Warren Buffett’s 1977 letter to shareholders is filled with investing gems. A stock market crash is the best thing that can happen.
Warren Buffett: Stock Market Crashes Are Good – Focus On Business Returns Not Stocks
Get The Full Warren Buffett Series in PDF
Get the entire 10-part series on Warren Buffett in PDF. Save it to your desktop, read it on your tablet, or email to your colleagues
Good day fellow investors. Something that I really enjoy reading our Buffett's letter to shareholders and so they will summarize 1977 letter to shareholders. That is a very very important letter filled with investing knowledge and advice. The key discussion topics will be return on equity growth and value and growth and value go hand in hand. Investing mistakes, focus on business returns, hope stock prices stay low or go down. So let's start with what is key for Buffett return on equity which means you have to check the quality of the reported earnings return on equity skie for Buffett.
It's also logical to be so you look at what you did with what you have to called Buffett since businesses customarily aired from year to year to their equity base. We find nothing particularly noteworthy in a management performance combining say a 10 percent increase in equity capital and the 5 percent increase in earnings per share Buffett believes the most realistic measurement for management performance is return on equity capital the equity capital is the book value one is working with and that is exactly the reason why Buffett always focuses on book values the return on equity.
What you are using is what determines your long term returns and not the stock price movements as we will see later when Buffett is saying that lower stock prices are actually what you should hope for a difficult concept to grasp but bear with me and Buffett second point of the latter is that the growth and value go hand in hand. Berkshire was actually a growth stock Buffett entered the insurance industry in 1967 when he bought National Indemnity for eight point five million and the insurance premium was 22 million. Ten years later in 1977 the insurance premium had grown to 151 million. The growth was achieved by growth in the business they acquired and by the new companies they started. So they started a lot of new companies Cornhusker casuality company 1970 Lake lying fire the insurance company of Iowa, Kansas fire, other purchases of companies etc. and we might say that Berkshire in the 1970s was actually an insurance startup not the conglomerate. We are looking at. So the huge returns come from new businesses new investments that made Buffett what he is.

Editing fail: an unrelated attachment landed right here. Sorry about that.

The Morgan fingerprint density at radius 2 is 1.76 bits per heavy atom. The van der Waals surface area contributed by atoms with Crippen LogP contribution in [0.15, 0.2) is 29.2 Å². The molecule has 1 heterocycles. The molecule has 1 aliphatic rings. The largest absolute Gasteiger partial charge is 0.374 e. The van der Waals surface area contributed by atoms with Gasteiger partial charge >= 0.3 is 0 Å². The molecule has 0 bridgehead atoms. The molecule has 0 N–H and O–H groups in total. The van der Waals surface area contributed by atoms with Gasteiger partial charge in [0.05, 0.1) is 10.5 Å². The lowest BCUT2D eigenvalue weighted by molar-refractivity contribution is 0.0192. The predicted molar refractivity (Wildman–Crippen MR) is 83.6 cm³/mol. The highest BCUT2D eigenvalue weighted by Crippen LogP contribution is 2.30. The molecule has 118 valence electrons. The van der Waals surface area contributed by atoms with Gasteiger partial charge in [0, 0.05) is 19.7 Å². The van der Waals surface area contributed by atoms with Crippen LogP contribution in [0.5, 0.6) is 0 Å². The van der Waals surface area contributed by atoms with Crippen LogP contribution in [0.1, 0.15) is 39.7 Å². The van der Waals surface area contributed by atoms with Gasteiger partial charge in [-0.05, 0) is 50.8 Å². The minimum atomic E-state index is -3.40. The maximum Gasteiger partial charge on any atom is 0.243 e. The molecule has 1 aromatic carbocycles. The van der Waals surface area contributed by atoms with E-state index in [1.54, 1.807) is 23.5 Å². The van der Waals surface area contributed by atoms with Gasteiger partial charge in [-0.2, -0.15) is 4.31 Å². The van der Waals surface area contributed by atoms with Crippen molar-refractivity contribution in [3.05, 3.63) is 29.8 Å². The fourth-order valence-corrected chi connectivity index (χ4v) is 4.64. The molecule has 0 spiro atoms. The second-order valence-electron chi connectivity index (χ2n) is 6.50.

The first point of the letter is growth leads to mistakes investing leads to mistakes and that is good as long as you manage to leave another day. Buffett certainly made his investing mistakes. Many attacked him for that. But as long as you go forward while making mistakes things will be fine. Therefore Buffett prefer us and advise us to invest in businesses with a strong tailwind. Some major mistakes have been made during the decade from insurance. However it's comforting for Buffett to be in a business where some mistakes can be made and yet quite satisfactory overall performance can be achieved something very important he says is the importance of being in businesses where they once prevail rather than had twins. This leads me to think about the tailwinds in the current investing environment. There is the renewables and electric revolution.
They do that with 5g social media online commerce global travel and global development especially in emerging markets finding margin of safety value investments that are exposed to those and other positive trends will make your investing journey much easier focus on business returns not stocks. That's the key with Buffett. Almost all fund manager letters that you read start with their performance in relation to the stock market. If their stocks in previous months went up they will show their monthly performance. If not they will show something else. However Buffett does the opposite. He starts with his return on equity coming from the businesses and then only mentions his 74 million unrealized gain from Berkshire's stock portfolio somewhere in the middle of the letter telling readers not to take it seriously because it doesn't really matter. Just three years back he mentions there was a 17 million loss as he intends to hold his positions for many years because it is the business that delivers the returns not the stock market. He really doesn't care about stock market prices. Actually he hopes stock prices stay down for longer so that he can buy more of the company. As every position he holds is considered like an investment in the whole company. How will the Berkshire look today if he had sold his core positions like Geico or Washington Post.